[Ana]: The women don’t know. They say: “Tell me what happened. Tell me everything. Nothing’s going to happen. It’s better if you tell me… if you tell me, if you don’t tell me you’ll get in trouble.” They trick them and the women end up saying things that didn’t even happen because they make getting medical attention a condition of their talking.
[Lisette]: They take blood samples. They interrogate them insistently. And, after all that, the prosecutor processes the women right there in the hospital. Most of the women who go through this and are outside of the capital get preventive detention —which can last up to six months.
However, if the woman is processed in Quito she can receive alternative measures, like appearing before the prosecutor every so often leading up to the day of her trial.
According to Surkuna —the feminist organization that Ana Cristina directs— since 2013, almost 400 women have been reported and processed for abortion in the country. These reports increased substantially after the penal code was passed into law.
But not all of these women have gone to prison because they can request alternative measures—like doing community service— because the sentence for abortion isn’t high —two years at most.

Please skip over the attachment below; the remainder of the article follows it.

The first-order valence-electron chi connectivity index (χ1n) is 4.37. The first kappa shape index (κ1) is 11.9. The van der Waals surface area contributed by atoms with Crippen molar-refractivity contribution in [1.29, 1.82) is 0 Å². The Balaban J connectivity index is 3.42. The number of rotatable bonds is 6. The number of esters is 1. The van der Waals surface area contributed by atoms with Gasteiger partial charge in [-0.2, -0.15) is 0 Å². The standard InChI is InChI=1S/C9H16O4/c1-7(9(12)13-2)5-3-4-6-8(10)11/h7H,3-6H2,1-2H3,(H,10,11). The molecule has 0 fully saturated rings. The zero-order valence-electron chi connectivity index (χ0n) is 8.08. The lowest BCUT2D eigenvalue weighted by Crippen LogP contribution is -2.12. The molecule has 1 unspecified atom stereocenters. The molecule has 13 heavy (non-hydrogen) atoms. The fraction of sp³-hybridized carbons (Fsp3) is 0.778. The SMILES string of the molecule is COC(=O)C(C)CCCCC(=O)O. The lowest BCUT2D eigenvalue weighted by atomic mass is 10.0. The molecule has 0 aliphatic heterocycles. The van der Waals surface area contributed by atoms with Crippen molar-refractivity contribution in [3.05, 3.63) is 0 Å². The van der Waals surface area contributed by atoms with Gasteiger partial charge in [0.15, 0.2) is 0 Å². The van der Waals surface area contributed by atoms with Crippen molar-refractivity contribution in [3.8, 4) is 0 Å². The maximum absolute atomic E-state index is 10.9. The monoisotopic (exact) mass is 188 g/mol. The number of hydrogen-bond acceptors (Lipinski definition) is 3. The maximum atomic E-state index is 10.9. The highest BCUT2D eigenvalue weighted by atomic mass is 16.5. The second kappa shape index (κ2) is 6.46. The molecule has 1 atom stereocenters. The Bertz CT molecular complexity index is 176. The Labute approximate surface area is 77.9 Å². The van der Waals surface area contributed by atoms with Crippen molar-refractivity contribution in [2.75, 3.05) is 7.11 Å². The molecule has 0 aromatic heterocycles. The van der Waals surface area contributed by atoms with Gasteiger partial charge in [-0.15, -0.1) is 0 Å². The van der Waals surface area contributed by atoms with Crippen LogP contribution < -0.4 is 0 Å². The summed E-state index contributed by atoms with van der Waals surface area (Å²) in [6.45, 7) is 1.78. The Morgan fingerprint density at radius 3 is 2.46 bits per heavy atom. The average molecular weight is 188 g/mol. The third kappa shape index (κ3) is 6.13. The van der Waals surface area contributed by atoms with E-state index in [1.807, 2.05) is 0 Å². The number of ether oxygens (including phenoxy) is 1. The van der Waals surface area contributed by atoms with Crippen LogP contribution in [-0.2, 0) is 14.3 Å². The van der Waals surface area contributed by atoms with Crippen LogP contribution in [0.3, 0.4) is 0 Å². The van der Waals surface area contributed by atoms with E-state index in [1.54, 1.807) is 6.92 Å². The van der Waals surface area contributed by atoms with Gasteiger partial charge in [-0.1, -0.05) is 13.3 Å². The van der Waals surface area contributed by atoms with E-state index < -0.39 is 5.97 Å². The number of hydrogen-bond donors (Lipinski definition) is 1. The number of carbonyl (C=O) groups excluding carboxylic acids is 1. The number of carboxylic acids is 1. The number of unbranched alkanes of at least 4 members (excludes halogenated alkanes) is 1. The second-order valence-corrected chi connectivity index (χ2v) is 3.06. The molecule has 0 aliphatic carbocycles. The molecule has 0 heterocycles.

However, Ana Cristina says that the abuses don’t end at the trials. Sentences are given to punish the woman for having an abortion, for renouncing her motherhood. Like one case that Ana Cristina took on where the judge sent the woman to…
[Ana]: Volunteer at an orphanage to learn how to be a mother and develop a maternal instinct. And that’s how it’s written in the sentencing document. So, you see that sort of thing as well. In other words, absolutely sexist alternative penalties. Do they send men to take care of children at daycares, right? But it has to do precisely with pushing you toward that role. That’s what you have to be in life: you have to be a mother.
[Lisette]: According to Ana Cristina…
[Ana]: That was one of the biggest impacts: criminalization, reporting from public hospitals. Especially because all of a sudden it was as if the health professionals had learned that miscarriages were illegal.
[Lisette]: But this prosecution, mistreatment, and penalization are not factors that stop women from seeking abortions. All it accomplishes is having them do it unsafely, and —for fear of being treated like criminals— they end up not going to the hospital when there are complications and many of them die. These terrible figures and stories that have made the battle to decriminalize abortion greater and greater in Ecuador. There have been marches under different slogans.